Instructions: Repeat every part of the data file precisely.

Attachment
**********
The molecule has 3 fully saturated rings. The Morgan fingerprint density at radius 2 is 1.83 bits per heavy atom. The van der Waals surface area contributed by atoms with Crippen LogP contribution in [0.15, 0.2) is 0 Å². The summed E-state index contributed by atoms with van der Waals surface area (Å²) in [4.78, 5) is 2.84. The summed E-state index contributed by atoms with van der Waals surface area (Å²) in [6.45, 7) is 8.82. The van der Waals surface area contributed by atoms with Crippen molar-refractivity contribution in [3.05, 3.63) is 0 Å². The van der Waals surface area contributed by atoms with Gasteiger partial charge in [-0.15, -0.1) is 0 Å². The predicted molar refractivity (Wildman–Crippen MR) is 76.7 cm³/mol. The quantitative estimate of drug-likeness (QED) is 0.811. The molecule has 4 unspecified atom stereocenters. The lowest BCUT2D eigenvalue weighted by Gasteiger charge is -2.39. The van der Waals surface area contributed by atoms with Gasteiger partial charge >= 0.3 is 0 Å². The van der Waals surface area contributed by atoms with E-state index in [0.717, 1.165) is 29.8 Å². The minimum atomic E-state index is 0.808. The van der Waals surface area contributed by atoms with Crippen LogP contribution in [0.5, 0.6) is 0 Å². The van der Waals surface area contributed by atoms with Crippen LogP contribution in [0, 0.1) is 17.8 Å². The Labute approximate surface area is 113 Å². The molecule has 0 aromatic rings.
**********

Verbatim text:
The molecule has 3 fully saturated rings. The Morgan fingerprint density at radius 2 is 1.83 bits per heavy atom. The van der Waals surface area contributed by atoms with Crippen LogP contribution in [0.15, 0.2) is 0 Å². The summed E-state index contributed by atoms with van der Waals surface area (Å²) in [4.78, 5) is 2.84. The summed E-state index contributed by atoms with van der Waals surface area (Å²) in [6.45, 7) is 8.82. The van der Waals surface area contributed by atoms with Crippen molar-refractivity contribution in [3.05, 3.63) is 0 Å². The van der Waals surface area contributed by atoms with Gasteiger partial charge in [-0.15, -0.1) is 0 Å². The predicted molar refractivity (Wildman–Crippen MR) is 76.7 cm³/mol. The quantitative estimate of drug-likeness (QED) is 0.811. The molecule has 4 unspecified atom stereocenters. The lowest BCUT2D eigenvalue weighted by Gasteiger charge is -2.39. The van der Waals surface area contributed by atoms with Gasteiger partial charge >= 0.3 is 0 Å². The van der Waals surface area contributed by atoms with E-state index in [0.717, 1.165) is 29.8 Å². The minimum atomic E-state index is 0.808. The van der Waals surface area contributed by atoms with Crippen LogP contribution in [0.5, 0.6) is 0 Å². The van der Waals surface area contributed by atoms with Crippen LogP contribution in [0, 0.1) is 17.8 Å². The Labute approximate surface area is 113 Å². The molecule has 0 aromatic rings.